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The 2011 Pirates and history’s worst fall from first placeThe Pittsburgh Pirates have been so bad in the second half of this season that you almost just want to leave them alone in their misery during the final hours of their 19th straight losing campaign.

But then you see this oh-so-representative (and awesome) picture of manager Clint Hurdle in the dugout.

You also learn that they have been historically bad since reaching the dizzying heights of first place in July.

All-time bad, in fact.

So, really, what other choice do you have but to pause, look at the wreck and post that picture? None, I'm afraid.

According to columnist Dejan Kovacevic of the Pittsburgh Tribune-Review, the 2011 Bucs are now the not-so-proud victims of baseball's greatest plunge from first place. Citing the research of Elias, Kovacevic notes that no other team in history has put together a worse record — 16-40 — after leading their division at the 100-game marker.

What's worse, the next-closest free fallers aren't actually close at all.

From the T-R:

The Pirates' 16-40 record down the stretch makes for a .286 winning percentage. Next-worst was the 1977 Chicago Cubs, who went 60-40 to lead their division through 100 games, then went 21-41 for a .339 winning percentage.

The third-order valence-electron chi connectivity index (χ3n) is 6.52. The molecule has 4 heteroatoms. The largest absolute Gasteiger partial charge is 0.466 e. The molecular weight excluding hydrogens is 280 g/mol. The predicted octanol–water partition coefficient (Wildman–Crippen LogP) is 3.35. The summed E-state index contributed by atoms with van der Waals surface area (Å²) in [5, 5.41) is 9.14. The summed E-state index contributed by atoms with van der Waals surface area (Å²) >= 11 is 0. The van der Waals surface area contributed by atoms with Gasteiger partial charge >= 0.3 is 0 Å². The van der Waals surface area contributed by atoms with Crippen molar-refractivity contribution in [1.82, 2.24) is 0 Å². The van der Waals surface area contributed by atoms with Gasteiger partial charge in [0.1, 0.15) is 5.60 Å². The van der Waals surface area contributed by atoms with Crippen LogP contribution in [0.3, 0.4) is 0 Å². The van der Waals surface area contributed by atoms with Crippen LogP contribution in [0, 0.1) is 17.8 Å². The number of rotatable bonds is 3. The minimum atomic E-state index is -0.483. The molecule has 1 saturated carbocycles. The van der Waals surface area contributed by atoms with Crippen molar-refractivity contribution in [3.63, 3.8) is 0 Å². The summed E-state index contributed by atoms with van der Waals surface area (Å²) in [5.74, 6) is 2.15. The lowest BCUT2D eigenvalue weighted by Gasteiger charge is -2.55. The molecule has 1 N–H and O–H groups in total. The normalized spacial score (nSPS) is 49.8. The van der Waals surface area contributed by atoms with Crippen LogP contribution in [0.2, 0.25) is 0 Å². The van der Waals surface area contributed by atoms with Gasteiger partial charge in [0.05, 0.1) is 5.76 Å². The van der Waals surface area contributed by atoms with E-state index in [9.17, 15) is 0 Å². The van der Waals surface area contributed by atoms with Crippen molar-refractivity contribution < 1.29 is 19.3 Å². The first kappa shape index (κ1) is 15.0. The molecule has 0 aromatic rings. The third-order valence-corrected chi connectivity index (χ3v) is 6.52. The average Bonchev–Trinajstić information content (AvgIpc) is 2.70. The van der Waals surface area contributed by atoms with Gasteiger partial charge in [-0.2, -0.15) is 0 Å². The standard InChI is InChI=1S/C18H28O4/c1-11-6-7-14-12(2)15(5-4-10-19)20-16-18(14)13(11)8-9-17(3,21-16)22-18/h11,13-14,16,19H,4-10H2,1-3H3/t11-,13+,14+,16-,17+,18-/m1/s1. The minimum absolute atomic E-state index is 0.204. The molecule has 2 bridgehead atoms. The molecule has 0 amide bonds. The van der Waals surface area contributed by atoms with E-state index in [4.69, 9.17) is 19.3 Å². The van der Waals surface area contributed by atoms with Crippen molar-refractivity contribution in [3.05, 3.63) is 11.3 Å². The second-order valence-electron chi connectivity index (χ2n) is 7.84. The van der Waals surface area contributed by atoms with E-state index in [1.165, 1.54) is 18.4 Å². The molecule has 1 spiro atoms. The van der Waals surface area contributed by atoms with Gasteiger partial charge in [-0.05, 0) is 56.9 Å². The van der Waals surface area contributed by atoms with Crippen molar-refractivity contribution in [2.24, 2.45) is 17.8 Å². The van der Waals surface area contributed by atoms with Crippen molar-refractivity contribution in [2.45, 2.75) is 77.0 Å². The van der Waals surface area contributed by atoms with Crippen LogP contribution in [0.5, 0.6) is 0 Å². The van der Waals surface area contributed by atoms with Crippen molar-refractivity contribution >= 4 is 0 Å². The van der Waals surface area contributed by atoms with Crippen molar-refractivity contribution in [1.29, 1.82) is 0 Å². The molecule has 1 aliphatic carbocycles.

These Pirates went from delight to disgrace before Regis Philbin could break out one chorus of "We Are Family."

Of course, because it's the Pirates, there's a particularly cruel twist: Game No. 101 was the infamous 19-inning affair in Atlanta that ended with umpire Jerry Meals making one of the worst calls in history. Meals is a Bartmanesque anti-hero in this case — Pittsburgh would have likely plummeted without his atrocity — but that probably doesn't make it any easier for Pirates fans to digest.

So, as we enter the final six games of the season, there's a chance they could fumble further than the Chicago Cubs, San Diego Padres, Colorado Rockies and Florida Marlins to end up as the second-worst team in the National League. But even if they don't, the Pirates will be heading into an offseason where they'll have to reconcile the great successes of the first half and individual growth with the complete business-as-usual suckitude of the second.

As Kovacevic notes, that's not going to be easy.

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